As an aside, these students seem angry about the wall we are building to keep out Mexicans. I think they should check out the walls that Mexicans build around their own homes to keep out their fellow Mexicans.

Anyone interested in pictures:


#3 Comment By David Dudley Field ’25 On April 25, 2018 @ 7:55 am

Solomon: Thanks! I added the images to the post.

Lily: Did this e-mail go out on the all-student mailing list? The College has, in the past, not allowed random student groups to use that, reserving it for “official” college messages. But, I think, there have been exceptions.

Readers: Should we spend a few days on this?

#4 Comment By tolstoyite On April 25, 2018 @ 8:14 am

This is interesting. Have students created a protest artifact of this scale before? Will supporters of Israel respond? Will students properly recycle the wall after the protest is over (or save it for next year), or will it be left to facilities to clean up?

#5 Comment By frank uible On April 25, 2018 @ 8:29 am

“Wall or no wall” is an important issue, but discussion of it here is unlikely to produce much light. After all, our federal government in its wonderful incompetence has messed up second base so badly that no one can play it.

#6 Comment By Aidan On April 25, 2018 @ 9:55 am

Hard to tell if they’re serious if this action isn’t coupled with a college-wide SodaStream boycott.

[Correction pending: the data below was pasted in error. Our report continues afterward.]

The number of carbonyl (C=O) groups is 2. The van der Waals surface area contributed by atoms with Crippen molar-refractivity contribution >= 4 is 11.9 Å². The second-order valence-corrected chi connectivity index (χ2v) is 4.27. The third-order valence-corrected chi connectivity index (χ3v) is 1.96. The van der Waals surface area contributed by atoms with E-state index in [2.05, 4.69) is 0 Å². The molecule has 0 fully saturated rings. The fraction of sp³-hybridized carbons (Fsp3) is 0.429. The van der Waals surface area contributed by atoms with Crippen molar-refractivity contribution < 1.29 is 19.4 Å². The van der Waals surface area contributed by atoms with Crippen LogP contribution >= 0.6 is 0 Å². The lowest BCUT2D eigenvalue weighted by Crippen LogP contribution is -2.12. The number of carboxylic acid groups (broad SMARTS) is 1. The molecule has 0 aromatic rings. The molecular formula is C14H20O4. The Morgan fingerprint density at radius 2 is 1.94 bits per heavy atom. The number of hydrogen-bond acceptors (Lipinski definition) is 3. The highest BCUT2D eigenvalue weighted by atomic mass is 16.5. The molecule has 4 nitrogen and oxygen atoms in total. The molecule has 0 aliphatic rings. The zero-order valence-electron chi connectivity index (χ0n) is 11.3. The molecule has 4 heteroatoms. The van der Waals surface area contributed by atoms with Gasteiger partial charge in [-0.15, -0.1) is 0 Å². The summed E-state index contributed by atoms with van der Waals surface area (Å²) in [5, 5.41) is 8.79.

#7 Comment By Lily Shao On April 25, 2018 @ 10:25 am

@David Dudley Field ’25: the email was sent to the all-student mailing list.

#8 Comment By Whitney Wilson ’90 On April 25, 2018 @ 10:39 am

@Lily Shao. Thanks for posting. Has there been any all campus response to the assertions made in the email made by any students or student groups (i.e. an apartheid wall)?

#9 Comment By problematic On April 25, 2018 @ 4:27 pm

are two sides of the same coin of white supremacy and settler colonial violence.

I know this is a common line in the pro-Palestinian movement, but it’s super problematic. Israeli Jews are a pretty diverse bunch, ethnically speaking (and, according to most white supremacists, are all non-white). Also, by most reasonable measures, Jews are indigenous to the region — a status that the “settle colonial” label removes.

I am in no way, shape, or manner attempting to diminish or apologize for the many serious problems with Israel’s treatment of Palestinians — some of which have commonalities with race-related conflicts elsewhere. But applying the above labels to this conflict is at best misleading. At worst, these labels begin to feed into some dangerous views.

#10 Comment By Alum-Anon On April 25, 2018 @ 5:42 pm

This is one of the more idiotic communications to come out of the College.

Perhaps these students need a primer on the realities of topics such as human trafficking:


…and drug trafficking:


…and maybe also some sober consideration of who is actually injured most by poorly protected borders and related traffic.

#11 Comment By amunzer On April 27, 2018 @ 1:58 pm

#12 Comment By PTC On May 14, 2018 @ 2:04 pm

Seems like this topic might be more relevant now?